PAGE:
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Red Coat guides offer a variety of free walking tours of Exeter every day from April through October. Or pick up brochures at Visitor Information and go on a self-guided walk of the 2,000-year-old city wall, including Northernhay Gardens with its flowers and statuary and Rougemont Gardens and its Norman gatehouse. Another tour takes walkers through medieval Exeter, down Castle Street to the cathedral and on to Southernhay, once home to jollities such as fairs, markets, and executions.
Exeter museums include the newly refurbished Royal Albert Memorial. Tuckers Hall was the home of the medieval guild of cloth workers. Pop into the medieval Guildhall, the oldest municipal building in England, rest travel-weary bones on a bench and view the timber roof and historic portraits. Or visit the church of St. Mary Steps with its Norman font and ancient “Matthew the Miller” clock.
A guided tour takes place in the underground passages next to Boots in the High Street. They were built in the 14th and 15th centuries to carry water to the city. See interactive displays and go on a high-speed fly-through of the passages. Not for the claustrophobic.
St. Nicholas Priory, a monastery turned Tudor home, has three rooms furnished as they would have been in 1602. Some original fixtures include the plaster ceiling, fireplaces and a genuine Tudor loo.
It’s a short walk or bus ride to the River Exe’s quayside, where you can take a guided trip down the Exeter Canal through the pleasant surrounding countryside. Stop for lunch or a drink at the Double Locks Inn and catch a later return boat, or return to walk a mile through a pasture back into town.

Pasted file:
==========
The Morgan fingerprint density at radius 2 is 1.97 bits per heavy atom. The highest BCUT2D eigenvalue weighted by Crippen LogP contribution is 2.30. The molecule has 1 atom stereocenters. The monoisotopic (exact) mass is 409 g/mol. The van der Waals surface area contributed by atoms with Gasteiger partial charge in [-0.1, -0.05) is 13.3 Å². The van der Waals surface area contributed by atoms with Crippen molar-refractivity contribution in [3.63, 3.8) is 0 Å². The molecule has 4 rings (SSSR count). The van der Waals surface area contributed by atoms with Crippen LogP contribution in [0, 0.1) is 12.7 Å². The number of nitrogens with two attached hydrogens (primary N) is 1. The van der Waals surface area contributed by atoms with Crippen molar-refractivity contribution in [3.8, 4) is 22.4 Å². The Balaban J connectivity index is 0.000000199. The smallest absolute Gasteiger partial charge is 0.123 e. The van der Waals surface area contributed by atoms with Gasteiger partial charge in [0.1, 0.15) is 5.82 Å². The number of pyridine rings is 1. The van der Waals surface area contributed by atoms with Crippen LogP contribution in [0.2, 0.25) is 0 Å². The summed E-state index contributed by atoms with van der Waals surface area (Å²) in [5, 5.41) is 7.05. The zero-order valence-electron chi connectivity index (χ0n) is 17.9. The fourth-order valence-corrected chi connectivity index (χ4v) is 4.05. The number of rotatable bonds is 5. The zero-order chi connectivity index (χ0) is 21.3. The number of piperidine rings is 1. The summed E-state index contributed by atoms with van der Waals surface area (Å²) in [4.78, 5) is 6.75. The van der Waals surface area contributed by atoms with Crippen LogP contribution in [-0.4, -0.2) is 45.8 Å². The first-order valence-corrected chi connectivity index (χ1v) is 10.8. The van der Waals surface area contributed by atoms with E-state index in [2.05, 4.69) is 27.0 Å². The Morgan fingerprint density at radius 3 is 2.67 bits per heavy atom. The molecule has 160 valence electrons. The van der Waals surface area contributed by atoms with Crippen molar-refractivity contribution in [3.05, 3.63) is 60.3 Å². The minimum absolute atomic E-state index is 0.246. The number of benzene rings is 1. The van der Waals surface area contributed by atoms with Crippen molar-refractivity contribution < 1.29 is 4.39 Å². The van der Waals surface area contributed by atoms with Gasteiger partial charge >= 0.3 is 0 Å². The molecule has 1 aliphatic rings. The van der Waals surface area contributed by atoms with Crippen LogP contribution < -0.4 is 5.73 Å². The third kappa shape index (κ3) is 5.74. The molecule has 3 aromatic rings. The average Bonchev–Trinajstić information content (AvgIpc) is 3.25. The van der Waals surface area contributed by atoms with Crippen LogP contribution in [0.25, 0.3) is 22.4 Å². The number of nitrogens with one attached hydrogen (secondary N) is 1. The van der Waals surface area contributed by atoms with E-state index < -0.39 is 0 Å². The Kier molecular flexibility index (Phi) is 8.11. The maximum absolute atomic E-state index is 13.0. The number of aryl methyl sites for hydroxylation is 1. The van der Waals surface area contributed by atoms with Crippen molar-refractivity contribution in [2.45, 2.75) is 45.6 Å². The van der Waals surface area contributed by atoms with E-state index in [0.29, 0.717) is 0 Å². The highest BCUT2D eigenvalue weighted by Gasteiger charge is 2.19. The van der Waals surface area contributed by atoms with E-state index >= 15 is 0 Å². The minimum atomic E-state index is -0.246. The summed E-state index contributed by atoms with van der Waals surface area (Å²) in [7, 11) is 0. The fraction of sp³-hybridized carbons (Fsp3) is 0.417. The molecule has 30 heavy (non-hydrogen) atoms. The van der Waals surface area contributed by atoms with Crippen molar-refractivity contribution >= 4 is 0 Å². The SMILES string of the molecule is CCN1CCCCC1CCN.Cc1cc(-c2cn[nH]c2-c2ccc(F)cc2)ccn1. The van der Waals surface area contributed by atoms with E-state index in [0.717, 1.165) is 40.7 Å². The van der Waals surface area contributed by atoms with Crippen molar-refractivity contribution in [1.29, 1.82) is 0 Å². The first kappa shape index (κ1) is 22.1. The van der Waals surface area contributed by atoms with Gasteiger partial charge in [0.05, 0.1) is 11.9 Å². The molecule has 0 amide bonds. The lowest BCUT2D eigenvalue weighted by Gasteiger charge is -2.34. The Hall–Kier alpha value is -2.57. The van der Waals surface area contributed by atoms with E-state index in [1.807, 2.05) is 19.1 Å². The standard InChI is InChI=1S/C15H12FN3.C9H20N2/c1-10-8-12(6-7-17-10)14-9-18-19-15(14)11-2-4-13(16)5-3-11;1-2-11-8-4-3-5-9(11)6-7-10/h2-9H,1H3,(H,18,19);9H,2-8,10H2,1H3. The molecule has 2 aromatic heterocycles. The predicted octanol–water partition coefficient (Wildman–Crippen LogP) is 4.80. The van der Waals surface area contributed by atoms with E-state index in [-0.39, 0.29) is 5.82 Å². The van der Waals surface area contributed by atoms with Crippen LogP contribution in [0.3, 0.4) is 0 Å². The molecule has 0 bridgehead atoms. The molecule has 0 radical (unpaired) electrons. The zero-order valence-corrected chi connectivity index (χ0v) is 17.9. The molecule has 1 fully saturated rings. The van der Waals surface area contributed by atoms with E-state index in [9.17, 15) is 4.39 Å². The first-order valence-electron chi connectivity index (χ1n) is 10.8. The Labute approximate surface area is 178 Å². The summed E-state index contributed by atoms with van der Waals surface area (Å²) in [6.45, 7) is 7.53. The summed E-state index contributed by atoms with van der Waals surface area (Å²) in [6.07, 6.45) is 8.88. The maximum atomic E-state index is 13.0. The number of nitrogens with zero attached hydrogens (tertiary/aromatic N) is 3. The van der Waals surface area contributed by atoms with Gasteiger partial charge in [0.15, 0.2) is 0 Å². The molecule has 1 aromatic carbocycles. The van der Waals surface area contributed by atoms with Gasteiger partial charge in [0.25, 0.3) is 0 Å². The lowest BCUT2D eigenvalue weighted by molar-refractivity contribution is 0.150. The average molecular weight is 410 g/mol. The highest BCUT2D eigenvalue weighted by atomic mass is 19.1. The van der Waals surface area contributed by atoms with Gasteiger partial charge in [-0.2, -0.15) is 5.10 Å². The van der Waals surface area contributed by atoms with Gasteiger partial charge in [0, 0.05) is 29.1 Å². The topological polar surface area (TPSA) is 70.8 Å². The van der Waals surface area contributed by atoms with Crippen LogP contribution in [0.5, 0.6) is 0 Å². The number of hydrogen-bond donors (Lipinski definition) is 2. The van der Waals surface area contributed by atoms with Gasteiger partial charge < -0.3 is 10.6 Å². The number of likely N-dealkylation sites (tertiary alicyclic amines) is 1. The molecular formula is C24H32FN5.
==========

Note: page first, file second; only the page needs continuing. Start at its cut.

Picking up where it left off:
A visit should include the quirky shops, pubs, galleries, and restaurants of picturesque Quayside, where The Onedin Line was filmed. At the Quayside Visitor Centre, learn about the city’s history and shop for books and souvenirs. In summer only, cross the River Exe on Butts Ferry, a 1,000-year-old tradition, to find more shops and galleries. The sports-minded can fish, rock climb, kayak, cycle or windsurf. Walkers can pick up the 12-mile Green Circle in various locations and do it all at once or in phases.
Where to shop in Exeter
Three shopping centers—Princesshay, Harlequins, and Guildhall—should satisfy any shopping needs. A farmers market operates year-round every Thursday from 9 a.m. to 2 p.m. at the junction of South and Fore Streets. There is more shopping at Quayside.
Where to spend an evening?
The Northcott Theatre and Barnfield Theatre present professional productions, while the New Theatre is a training company for young actors. Exeter has an annual schedule of concerts, fringe theater and other productions. For the young, the Cavern Club has live rock and indie. Or join the Red Coat guides on a ghostly walk.
What is something you may not know about Exeter?
Two-thirds of the old city was devastated and the cathedral was damaged in May 1942 “Baedeker raids.” In retaliation for the RAF bombing of Lubeck, Germany, which was not a military target, the Nazis consulted their Baedeker guidebook and picked out five nonstrategic cities to destroy. In a photo showing an entire street of stores in ruins, the shopkeepers have already erected signs directing customers to their new places of business.
Exeter’s motto, suggested by Elizabeth I, is “Semper Fidelis.”